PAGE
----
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Goldberg: How many more 'red lines' must Syria cross?

A Free Syrian Army fighter points his weapon

A Free Syrian Army fighter points his weapon as he watches a Syrian Army jet in Fafeen village, north of Aleppo province, Syria. (Dec. 11, 2012) Photo Credit: AP

So many red lines, so little time.

U.K. Prime Minister David Cameron is arguing, inferentially, that the regime in Syria has indeed crossed President Barack Obama's "red line" by deploying chemical weapons against civilians.

"There is a growing body of limited but persuasive information that the regime has used and continues to use chemical weapons, including sarin, and the room for doubt about this continues to diminish," Cameron said.

In the post-Iraq era, "limited but persuasive information" isn't enough to trigger whatever action Obama is -- or was -- contemplating against Syrian President Bashar al-Assad's regime, but it seems as if the administration won't be able to wish away such evidence forever. (So far, the U.K., France, Israel and the Pentagon have expressed their suspicions that Assad did, in fact, use chemical weapons.) So, to be charitable, let's say that what we've been seeing this week from the Obama administration is not torpor and moral disassociation, but caution.

Even so, the focus on this particular red line has obscured the many other red lines Assad has crossed -- not necessarily those articulated by the president, or by other leaders, but red lines recognized by civilized people everywhere. I'm one of those people who is preoccupied with the effects of chemical weapons, and the moral consequences of using them (repeated visits to Halabja, the Kurdish town in Iraq gassed by Saddam Hussein, will do that to you). And while I'm the first to acknowledge the ghastly nature of sarin, it's important to remember that it isn't the only horrible weapon in Assad's arsenal.

'Unreal Scene'

For instance, a red line against raping girls was crossed many months ago. A Human Rights Watch report tells what happened in the town of Karm al-Zeitoun when government agents visited one apartment building. According to an eyewitness the group calls Selma, pro-Assad forces knocked on a neighbor's door: "One of them said, 'Open or we will shoot.' She did not open the door and they shot at it," Selma said.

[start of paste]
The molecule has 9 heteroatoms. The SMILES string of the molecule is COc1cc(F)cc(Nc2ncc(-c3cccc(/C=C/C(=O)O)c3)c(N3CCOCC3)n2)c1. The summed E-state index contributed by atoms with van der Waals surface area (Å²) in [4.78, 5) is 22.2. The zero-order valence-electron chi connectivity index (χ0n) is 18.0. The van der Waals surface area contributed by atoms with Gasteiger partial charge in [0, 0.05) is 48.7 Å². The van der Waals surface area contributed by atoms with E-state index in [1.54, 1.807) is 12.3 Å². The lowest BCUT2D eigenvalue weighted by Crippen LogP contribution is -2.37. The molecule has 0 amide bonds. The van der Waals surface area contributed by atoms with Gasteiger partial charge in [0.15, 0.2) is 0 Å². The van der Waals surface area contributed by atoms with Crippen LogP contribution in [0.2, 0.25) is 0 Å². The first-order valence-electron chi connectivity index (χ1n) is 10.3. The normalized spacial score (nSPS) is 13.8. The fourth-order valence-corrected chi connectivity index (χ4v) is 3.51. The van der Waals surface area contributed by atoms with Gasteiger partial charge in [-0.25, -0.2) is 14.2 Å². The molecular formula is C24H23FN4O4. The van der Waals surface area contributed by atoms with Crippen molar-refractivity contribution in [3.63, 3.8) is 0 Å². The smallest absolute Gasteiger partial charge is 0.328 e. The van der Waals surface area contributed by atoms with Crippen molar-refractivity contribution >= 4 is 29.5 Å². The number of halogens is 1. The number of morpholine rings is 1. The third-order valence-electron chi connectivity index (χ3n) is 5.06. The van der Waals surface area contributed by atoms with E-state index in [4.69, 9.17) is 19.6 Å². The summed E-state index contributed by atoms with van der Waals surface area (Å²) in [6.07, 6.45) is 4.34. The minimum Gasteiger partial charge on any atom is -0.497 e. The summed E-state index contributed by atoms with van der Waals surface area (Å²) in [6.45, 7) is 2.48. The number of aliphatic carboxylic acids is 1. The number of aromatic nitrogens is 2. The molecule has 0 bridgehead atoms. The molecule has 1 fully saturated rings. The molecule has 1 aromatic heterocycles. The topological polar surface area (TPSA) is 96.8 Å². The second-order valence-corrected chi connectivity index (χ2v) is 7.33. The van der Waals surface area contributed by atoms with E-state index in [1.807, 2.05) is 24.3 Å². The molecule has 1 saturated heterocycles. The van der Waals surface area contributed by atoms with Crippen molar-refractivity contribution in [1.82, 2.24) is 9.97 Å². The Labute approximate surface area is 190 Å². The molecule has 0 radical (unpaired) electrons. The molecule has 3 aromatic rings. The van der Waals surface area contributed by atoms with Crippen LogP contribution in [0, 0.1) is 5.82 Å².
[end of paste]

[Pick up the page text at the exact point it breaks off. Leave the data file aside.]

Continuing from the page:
When the men entered, the neighbor told them, "I will kiss your feet but don't come near us." Selma could hear a girl fighting with one of them.

"He was saying, 'Oh, you are going to scratch me too?' She pushed him and he shot her in the head. She was the oldest. 20 years old."

Selma continued: "They grabbed the youngest. She was 12. You could hear her say, 'Don't take my clothes off.' The mother said, 'This girl is 12.'" When Selma saw the girl later, "her sweater was torn, all the way down the front." The men had raped her and two other girls, ages 16 and 18. "I waited, hiding after they left," Selma said.

"The scene on the inside was unreal. The 12 year old was lying on the ground, blood to her knees. I told them to get up, that this happened against their will. More than one person had raped the 12 year old. I heard them from my hiding place, saying, 'Come on, enough, my turn.' She was torn the length of a forefinger." The Assad regime has also crossed a red line against the raping of boys.

This is from testimony published in that same report, from a man the authors call Samih: "There were 15 and 16-year-old kids in the cell with us, six or seven of them with their fingernails pulled, their faces beaten. They treat the kids even worse than the adults. There is torture, but there is also rape for the boys. We would see them when the guards brought them back into the cell. It's indescribable. You can't talk about it. One boy came into the cell bleeding from behind. He couldn't walk. It was something they just did to the boys. We would cry for them."

Scuds, Knives

The Assad regime crossed another red line when it chose to launch Scud missiles against its own civilians. One example: 20 people were killed in March when a Scud landed in the northern town of Hretaan. Yet another red line was crossed when the regime decided to use the Syrian Air Force to target bread lines and hospitals. Last August, Amnesty International reported that a 13-year-old girl named Kifa' Samra and her 11-year-old brother, Zakarya, were killed while lining up for bread in Aleppo.

Here's another red line the regime has crossed: the one that is meant to delineate and stigmatize ethnic cleansing. Pro- government militias, aided by the Iranian-sponsored terrorist group Hezbollah, have been expelling Sunnis from the Alawite regions of Syria -- Assad is a member of the Alawite minority -- possibly in anticipation of building an Alawite stronghold in case the government loses control of Damascus. Last week, the Syrian Observatory for Human Rights reported that pro-government forces had killed dozens in the mostly Sunni town of al-Bayda. Many of the victims were killed with knives.

I could go on, but I'll end this litany here, and note that my point is only that the use of sarin gas represents a violated red line mainly because the president said it would.

The U.S. should lead a campaign of more active measures against the Assad regime (a no-fly zone imposed over safe havens carved from Syrian territory, for instance, could save lives) not only because the Syrian government may be using chemical weapons, but because its tactics -- industrial-scale murder, ethnic cleansing and mass rape -- make its continued rule an affront to civilization.

Jeffrey Goldberg is a Bloomberg View columnist.


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